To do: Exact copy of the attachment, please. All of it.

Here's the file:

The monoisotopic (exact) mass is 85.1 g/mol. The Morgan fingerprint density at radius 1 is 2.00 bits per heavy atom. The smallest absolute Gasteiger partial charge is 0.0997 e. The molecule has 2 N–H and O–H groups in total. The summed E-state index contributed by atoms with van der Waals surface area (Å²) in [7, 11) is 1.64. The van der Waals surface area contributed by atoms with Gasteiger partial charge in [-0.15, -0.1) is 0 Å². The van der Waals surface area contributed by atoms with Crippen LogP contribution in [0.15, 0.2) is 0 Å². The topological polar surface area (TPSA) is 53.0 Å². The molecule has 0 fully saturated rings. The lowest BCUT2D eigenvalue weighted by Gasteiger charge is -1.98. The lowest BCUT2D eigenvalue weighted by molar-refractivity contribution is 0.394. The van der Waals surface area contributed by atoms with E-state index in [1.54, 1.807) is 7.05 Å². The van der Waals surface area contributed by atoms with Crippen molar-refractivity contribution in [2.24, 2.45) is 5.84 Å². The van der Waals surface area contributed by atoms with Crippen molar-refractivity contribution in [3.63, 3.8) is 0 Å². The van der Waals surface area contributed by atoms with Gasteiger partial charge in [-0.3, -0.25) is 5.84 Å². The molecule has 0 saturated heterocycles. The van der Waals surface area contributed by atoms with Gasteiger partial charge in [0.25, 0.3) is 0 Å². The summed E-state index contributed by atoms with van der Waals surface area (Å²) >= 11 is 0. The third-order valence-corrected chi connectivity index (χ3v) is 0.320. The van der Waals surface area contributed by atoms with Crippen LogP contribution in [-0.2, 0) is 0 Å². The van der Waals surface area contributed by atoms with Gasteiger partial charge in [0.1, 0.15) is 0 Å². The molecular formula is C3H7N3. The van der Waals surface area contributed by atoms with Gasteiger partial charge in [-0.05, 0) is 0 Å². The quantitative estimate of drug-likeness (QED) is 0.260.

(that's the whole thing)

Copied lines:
The monoisotopic (exact) mass is 85.1 g/mol. The Morgan fingerprint density at radius 1 is 2.00 bits per heavy atom. The smallest absolute Gasteiger partial charge is 0.0997 e. The molecule has 2 N–H and O–H groups in total. The summed E-state index contributed by atoms with van der Waals surface area (Å²) in [7, 11) is 1.64. The van der Waals surface area contributed by atoms with Gasteiger partial charge in [-0.15, -0.1) is 0 Å². The van der Waals surface area contributed by atoms with Crippen LogP contribution in [0.15, 0.2) is 0 Å². The topological polar surface area (TPSA) is 53.0 Å². The molecule has 0 fully saturated rings. The lowest BCUT2D eigenvalue weighted by Gasteiger charge is -1.98. The lowest BCUT2D eigenvalue weighted by molar-refractivity contribution is 0.394. The van der Waals surface area contributed by atoms with E-state index in [1.54, 1.807) is 7.05 Å². The van der Waals surface area contributed by atoms with Crippen molar-refractivity contribution in [2.24, 2.45) is 5.84 Å². The van der Waals surface area contributed by atoms with Crippen molar-refractivity contribution in [3.63, 3.8) is 0 Å². The van der Waals surface area contributed by atoms with Gasteiger partial charge in [-0.3, -0.25) is 5.84 Å². The molecule has 0 saturated heterocycles. The van der Waals surface area contributed by atoms with Gasteiger partial charge in [0.25, 0.3) is 0 Å². The summed E-state index contributed by atoms with van der Waals surface area (Å²) >= 11 is 0. The third-order valence-corrected chi connectivity index (χ3v) is 0.320. The van der Waals surface area contributed by atoms with Crippen LogP contribution in [-0.2, 0) is 0 Å². The van der Waals surface area contributed by atoms with Gasteiger partial charge in [0.1, 0.15) is 0 Å². The molecular formula is C3H7N3. The van der Waals surface area contributed by atoms with Gasteiger partial charge in [-0.05, 0) is 0 Å². The quantitative estimate of drug-likeness (QED) is 0.260.